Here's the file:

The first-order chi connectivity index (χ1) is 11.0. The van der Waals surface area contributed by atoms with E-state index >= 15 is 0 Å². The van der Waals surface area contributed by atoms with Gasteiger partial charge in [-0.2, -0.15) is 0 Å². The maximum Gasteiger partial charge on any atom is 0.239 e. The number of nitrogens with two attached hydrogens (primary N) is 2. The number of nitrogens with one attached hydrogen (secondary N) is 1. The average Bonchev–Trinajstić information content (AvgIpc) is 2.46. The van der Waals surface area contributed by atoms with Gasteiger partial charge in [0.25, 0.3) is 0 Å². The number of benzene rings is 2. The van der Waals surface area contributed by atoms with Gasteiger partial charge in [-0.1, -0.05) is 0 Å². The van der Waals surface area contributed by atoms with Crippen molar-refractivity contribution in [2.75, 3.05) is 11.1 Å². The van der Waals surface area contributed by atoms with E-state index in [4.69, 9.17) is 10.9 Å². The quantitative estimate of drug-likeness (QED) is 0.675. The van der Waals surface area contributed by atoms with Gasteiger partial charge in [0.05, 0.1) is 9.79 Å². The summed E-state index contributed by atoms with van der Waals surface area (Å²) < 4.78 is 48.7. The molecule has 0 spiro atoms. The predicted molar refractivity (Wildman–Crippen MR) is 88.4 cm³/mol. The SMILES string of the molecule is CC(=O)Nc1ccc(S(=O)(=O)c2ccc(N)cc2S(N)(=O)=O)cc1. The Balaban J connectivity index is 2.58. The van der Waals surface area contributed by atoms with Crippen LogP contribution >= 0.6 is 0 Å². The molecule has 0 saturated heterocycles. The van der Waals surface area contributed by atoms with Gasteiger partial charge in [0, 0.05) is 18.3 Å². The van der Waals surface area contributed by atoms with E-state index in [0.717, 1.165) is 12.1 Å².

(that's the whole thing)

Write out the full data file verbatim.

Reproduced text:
The first-order chi connectivity index (χ1) is 11.0. The van der Waals surface area contributed by atoms with E-state index >= 15 is 0 Å². The van der Waals surface area contributed by atoms with Gasteiger partial charge in [-0.2, -0.15) is 0 Å². The maximum Gasteiger partial charge on any atom is 0.239 e. The number of nitrogens with two attached hydrogens (primary N) is 2. The number of nitrogens with one attached hydrogen (secondary N) is 1. The average Bonchev–Trinajstić information content (AvgIpc) is 2.46. The van der Waals surface area contributed by atoms with Gasteiger partial charge in [0.25, 0.3) is 0 Å². The number of benzene rings is 2. The van der Waals surface area contributed by atoms with Gasteiger partial charge in [-0.1, -0.05) is 0 Å². The van der Waals surface area contributed by atoms with Crippen molar-refractivity contribution in [2.75, 3.05) is 11.1 Å². The van der Waals surface area contributed by atoms with E-state index in [4.69, 9.17) is 10.9 Å². The quantitative estimate of drug-likeness (QED) is 0.675. The van der Waals surface area contributed by atoms with Gasteiger partial charge in [0.05, 0.1) is 9.79 Å². The summed E-state index contributed by atoms with van der Waals surface area (Å²) < 4.78 is 48.7. The molecule has 0 spiro atoms. The predicted molar refractivity (Wildman–Crippen MR) is 88.4 cm³/mol. The SMILES string of the molecule is CC(=O)Nc1ccc(S(=O)(=O)c2ccc(N)cc2S(N)(=O)=O)cc1. The Balaban J connectivity index is 2.58. The van der Waals surface area contributed by atoms with Crippen LogP contribution >= 0.6 is 0 Å². The molecule has 0 saturated heterocycles. The van der Waals surface area contributed by atoms with Gasteiger partial charge in [0, 0.05) is 18.3 Å². The van der Waals surface area contributed by atoms with E-state index in [0.717, 1.165) is 12.1 Å².